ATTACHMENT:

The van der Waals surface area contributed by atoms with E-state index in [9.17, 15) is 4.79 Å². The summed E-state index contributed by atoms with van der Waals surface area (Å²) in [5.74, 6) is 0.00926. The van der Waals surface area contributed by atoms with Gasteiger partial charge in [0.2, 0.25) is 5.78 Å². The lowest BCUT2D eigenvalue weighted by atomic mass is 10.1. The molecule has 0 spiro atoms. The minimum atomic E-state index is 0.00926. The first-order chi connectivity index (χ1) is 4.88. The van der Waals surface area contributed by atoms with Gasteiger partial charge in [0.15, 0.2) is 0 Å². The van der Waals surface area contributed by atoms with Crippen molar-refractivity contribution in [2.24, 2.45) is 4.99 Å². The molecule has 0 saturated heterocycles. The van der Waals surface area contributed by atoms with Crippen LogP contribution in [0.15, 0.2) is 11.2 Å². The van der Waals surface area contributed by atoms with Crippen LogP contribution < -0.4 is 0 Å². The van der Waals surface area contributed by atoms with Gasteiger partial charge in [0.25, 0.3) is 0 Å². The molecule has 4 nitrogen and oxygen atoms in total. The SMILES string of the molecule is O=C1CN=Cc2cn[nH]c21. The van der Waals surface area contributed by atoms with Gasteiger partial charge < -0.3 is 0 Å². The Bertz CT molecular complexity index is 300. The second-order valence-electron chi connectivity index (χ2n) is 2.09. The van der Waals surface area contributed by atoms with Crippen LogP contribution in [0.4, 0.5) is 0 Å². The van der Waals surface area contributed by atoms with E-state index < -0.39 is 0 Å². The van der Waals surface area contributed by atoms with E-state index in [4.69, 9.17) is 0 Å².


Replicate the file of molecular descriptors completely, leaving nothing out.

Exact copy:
The van der Waals surface area contributed by atoms with E-state index in [9.17, 15) is 4.79 Å². The summed E-state index contributed by atoms with van der Waals surface area (Å²) in [5.74, 6) is 0.00926. The van der Waals surface area contributed by atoms with Gasteiger partial charge in [0.2, 0.25) is 5.78 Å². The lowest BCUT2D eigenvalue weighted by atomic mass is 10.1. The molecule has 0 spiro atoms. The minimum atomic E-state index is 0.00926. The first-order chi connectivity index (χ1) is 4.88. The van der Waals surface area contributed by atoms with Gasteiger partial charge in [0.15, 0.2) is 0 Å². The van der Waals surface area contributed by atoms with Crippen molar-refractivity contribution in [2.24, 2.45) is 4.99 Å². The molecule has 0 saturated heterocycles. The van der Waals surface area contributed by atoms with Crippen LogP contribution in [0.15, 0.2) is 11.2 Å². The van der Waals surface area contributed by atoms with Crippen LogP contribution < -0.4 is 0 Å². The van der Waals surface area contributed by atoms with Gasteiger partial charge in [0.25, 0.3) is 0 Å². The molecule has 4 nitrogen and oxygen atoms in total. The SMILES string of the molecule is O=C1CN=Cc2cn[nH]c21. The van der Waals surface area contributed by atoms with Gasteiger partial charge < -0.3 is 0 Å². The Bertz CT molecular complexity index is 300. The second-order valence-electron chi connectivity index (χ2n) is 2.09. The van der Waals surface area contributed by atoms with Crippen LogP contribution in [0.4, 0.5) is 0 Å². The van der Waals surface area contributed by atoms with E-state index < -0.39 is 0 Å². The van der Waals surface area contributed by atoms with E-state index in [4.69, 9.17) is 0 Å².